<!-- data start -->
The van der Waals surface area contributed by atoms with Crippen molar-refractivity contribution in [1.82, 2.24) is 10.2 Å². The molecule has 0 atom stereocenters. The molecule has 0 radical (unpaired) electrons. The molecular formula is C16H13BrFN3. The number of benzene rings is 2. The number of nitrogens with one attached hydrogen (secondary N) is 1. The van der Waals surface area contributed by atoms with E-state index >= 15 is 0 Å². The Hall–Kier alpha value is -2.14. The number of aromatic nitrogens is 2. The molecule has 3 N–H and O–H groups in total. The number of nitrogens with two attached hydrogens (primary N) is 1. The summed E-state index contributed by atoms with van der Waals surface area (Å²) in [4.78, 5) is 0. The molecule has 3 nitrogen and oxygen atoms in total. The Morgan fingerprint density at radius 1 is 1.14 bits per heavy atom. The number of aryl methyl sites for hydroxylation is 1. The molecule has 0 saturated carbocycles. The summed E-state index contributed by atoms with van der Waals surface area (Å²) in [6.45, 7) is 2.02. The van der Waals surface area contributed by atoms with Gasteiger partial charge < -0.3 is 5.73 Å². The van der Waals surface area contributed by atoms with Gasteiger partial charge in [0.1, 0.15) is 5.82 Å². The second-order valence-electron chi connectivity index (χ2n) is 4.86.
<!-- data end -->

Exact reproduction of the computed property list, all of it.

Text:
The van der Waals surface area contributed by atoms with Crippen molar-refractivity contribution in [1.82, 2.24) is 10.2 Å². The molecule has 0 atom stereocenters. The molecule has 0 radical (unpaired) electrons. The molecular formula is C16H13BrFN3. The number of benzene rings is 2. The number of nitrogens with one attached hydrogen (secondary N) is 1. The van der Waals surface area contributed by atoms with E-state index >= 15 is 0 Å². The Hall–Kier alpha value is -2.14. The number of aromatic nitrogens is 2. The molecule has 3 N–H and O–H groups in total. The number of nitrogens with two attached hydrogens (primary N) is 1. The summed E-state index contributed by atoms with van der Waals surface area (Å²) in [4.78, 5) is 0. The molecule has 3 nitrogen and oxygen atoms in total. The Morgan fingerprint density at radius 1 is 1.14 bits per heavy atom. The number of aryl methyl sites for hydroxylation is 1. The molecule has 0 saturated carbocycles. The summed E-state index contributed by atoms with van der Waals surface area (Å²) in [6.45, 7) is 2.02. The van der Waals surface area contributed by atoms with Gasteiger partial charge < -0.3 is 5.73 Å². The van der Waals surface area contributed by atoms with Gasteiger partial charge in [0.1, 0.15) is 5.82 Å². The second-order valence-electron chi connectivity index (χ2n) is 4.86.